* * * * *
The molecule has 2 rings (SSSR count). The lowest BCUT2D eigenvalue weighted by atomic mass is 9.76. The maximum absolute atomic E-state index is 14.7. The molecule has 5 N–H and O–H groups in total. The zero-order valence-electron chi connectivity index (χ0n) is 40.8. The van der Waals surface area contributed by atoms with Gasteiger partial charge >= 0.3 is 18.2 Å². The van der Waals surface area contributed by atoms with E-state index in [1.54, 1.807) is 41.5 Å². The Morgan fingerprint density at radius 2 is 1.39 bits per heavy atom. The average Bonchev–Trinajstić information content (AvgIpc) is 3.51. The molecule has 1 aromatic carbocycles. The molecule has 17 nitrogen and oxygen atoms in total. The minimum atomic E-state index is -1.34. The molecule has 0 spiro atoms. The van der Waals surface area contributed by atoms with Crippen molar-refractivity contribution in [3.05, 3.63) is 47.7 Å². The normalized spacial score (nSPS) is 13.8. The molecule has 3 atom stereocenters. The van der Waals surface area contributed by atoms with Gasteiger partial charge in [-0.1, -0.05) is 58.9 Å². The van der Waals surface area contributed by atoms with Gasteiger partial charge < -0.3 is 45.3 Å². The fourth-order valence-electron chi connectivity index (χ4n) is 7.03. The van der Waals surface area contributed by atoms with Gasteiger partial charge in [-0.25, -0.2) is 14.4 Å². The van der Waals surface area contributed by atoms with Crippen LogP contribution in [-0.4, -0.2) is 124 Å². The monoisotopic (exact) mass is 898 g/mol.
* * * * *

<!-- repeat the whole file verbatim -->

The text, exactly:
The molecule has 2 rings (SSSR count). The lowest BCUT2D eigenvalue weighted by atomic mass is 9.76. The maximum absolute atomic E-state index is 14.7. The molecule has 5 N–H and O–H groups in total. The zero-order valence-electron chi connectivity index (χ0n) is 40.8. The van der Waals surface area contributed by atoms with Gasteiger partial charge >= 0.3 is 18.2 Å². The van der Waals surface area contributed by atoms with E-state index in [1.54, 1.807) is 41.5 Å². The Morgan fingerprint density at radius 2 is 1.39 bits per heavy atom. The average Bonchev–Trinajstić information content (AvgIpc) is 3.51. The molecule has 1 aromatic carbocycles. The molecule has 17 nitrogen and oxygen atoms in total. The minimum atomic E-state index is -1.34. The molecule has 0 spiro atoms. The van der Waals surface area contributed by atoms with Crippen molar-refractivity contribution in [3.05, 3.63) is 47.7 Å². The normalized spacial score (nSPS) is 13.8. The molecule has 3 atom stereocenters. The van der Waals surface area contributed by atoms with Gasteiger partial charge in [-0.1, -0.05) is 58.9 Å². The van der Waals surface area contributed by atoms with Gasteiger partial charge < -0.3 is 45.3 Å². The fourth-order valence-electron chi connectivity index (χ4n) is 7.03. The van der Waals surface area contributed by atoms with Gasteiger partial charge in [-0.25, -0.2) is 14.4 Å². The van der Waals surface area contributed by atoms with Crippen LogP contribution in [-0.4, -0.2) is 124 Å². The monoisotopic (exact) mass is 898 g/mol.